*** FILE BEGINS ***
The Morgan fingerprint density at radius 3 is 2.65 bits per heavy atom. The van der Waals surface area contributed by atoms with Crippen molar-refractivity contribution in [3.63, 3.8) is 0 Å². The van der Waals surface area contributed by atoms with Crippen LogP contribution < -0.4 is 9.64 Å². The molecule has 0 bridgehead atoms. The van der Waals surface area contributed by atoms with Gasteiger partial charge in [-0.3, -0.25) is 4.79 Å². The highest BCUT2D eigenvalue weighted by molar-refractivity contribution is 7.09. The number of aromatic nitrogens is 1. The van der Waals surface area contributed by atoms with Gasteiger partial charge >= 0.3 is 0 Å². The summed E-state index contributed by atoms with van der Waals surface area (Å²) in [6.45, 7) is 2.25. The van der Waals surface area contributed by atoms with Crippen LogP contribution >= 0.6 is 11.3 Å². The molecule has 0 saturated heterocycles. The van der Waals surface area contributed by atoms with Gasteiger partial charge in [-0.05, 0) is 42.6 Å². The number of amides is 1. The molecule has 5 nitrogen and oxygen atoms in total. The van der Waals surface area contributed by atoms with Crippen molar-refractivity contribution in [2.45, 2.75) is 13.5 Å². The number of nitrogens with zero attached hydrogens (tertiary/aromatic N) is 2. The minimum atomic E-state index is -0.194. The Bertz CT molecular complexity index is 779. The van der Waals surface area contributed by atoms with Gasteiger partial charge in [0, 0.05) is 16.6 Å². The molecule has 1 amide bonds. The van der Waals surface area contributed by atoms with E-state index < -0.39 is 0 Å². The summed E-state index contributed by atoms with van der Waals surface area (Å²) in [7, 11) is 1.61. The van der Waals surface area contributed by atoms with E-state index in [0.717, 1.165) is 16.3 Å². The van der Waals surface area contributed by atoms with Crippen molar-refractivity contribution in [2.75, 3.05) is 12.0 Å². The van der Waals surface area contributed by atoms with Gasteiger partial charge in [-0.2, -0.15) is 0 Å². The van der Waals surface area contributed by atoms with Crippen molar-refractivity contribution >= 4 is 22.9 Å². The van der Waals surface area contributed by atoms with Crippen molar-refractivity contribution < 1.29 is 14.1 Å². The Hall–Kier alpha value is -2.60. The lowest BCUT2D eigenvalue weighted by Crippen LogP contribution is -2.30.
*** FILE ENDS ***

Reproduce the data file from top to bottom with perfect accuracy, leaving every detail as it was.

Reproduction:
The Morgan fingerprint density at radius 3 is 2.65 bits per heavy atom. The van der Waals surface area contributed by atoms with Crippen molar-refractivity contribution in [3.63, 3.8) is 0 Å². The van der Waals surface area contributed by atoms with Crippen LogP contribution < -0.4 is 9.64 Å². The molecule has 0 bridgehead atoms. The van der Waals surface area contributed by atoms with Gasteiger partial charge in [-0.3, -0.25) is 4.79 Å². The highest BCUT2D eigenvalue weighted by molar-refractivity contribution is 7.09. The number of aromatic nitrogens is 1. The van der Waals surface area contributed by atoms with Gasteiger partial charge >= 0.3 is 0 Å². The summed E-state index contributed by atoms with van der Waals surface area (Å²) in [6.45, 7) is 2.25. The van der Waals surface area contributed by atoms with Crippen LogP contribution >= 0.6 is 11.3 Å². The molecule has 0 saturated heterocycles. The van der Waals surface area contributed by atoms with Gasteiger partial charge in [-0.05, 0) is 42.6 Å². The number of amides is 1. The molecule has 5 nitrogen and oxygen atoms in total. The van der Waals surface area contributed by atoms with Crippen molar-refractivity contribution in [2.45, 2.75) is 13.5 Å². The number of nitrogens with zero attached hydrogens (tertiary/aromatic N) is 2. The minimum atomic E-state index is -0.194. The Bertz CT molecular complexity index is 779. The van der Waals surface area contributed by atoms with Gasteiger partial charge in [0, 0.05) is 16.6 Å². The molecule has 1 amide bonds. The van der Waals surface area contributed by atoms with E-state index < -0.39 is 0 Å². The summed E-state index contributed by atoms with van der Waals surface area (Å²) in [7, 11) is 1.61. The van der Waals surface area contributed by atoms with E-state index in [0.717, 1.165) is 16.3 Å². The van der Waals surface area contributed by atoms with Crippen molar-refractivity contribution in [2.75, 3.05) is 12.0 Å². The van der Waals surface area contributed by atoms with Gasteiger partial charge in [-0.2, -0.15) is 0 Å². The van der Waals surface area contributed by atoms with Crippen molar-refractivity contribution >= 4 is 22.9 Å². The van der Waals surface area contributed by atoms with Crippen molar-refractivity contribution < 1.29 is 14.1 Å². The Hall–Kier alpha value is -2.60. The lowest BCUT2D eigenvalue weighted by Crippen LogP contribution is -2.30.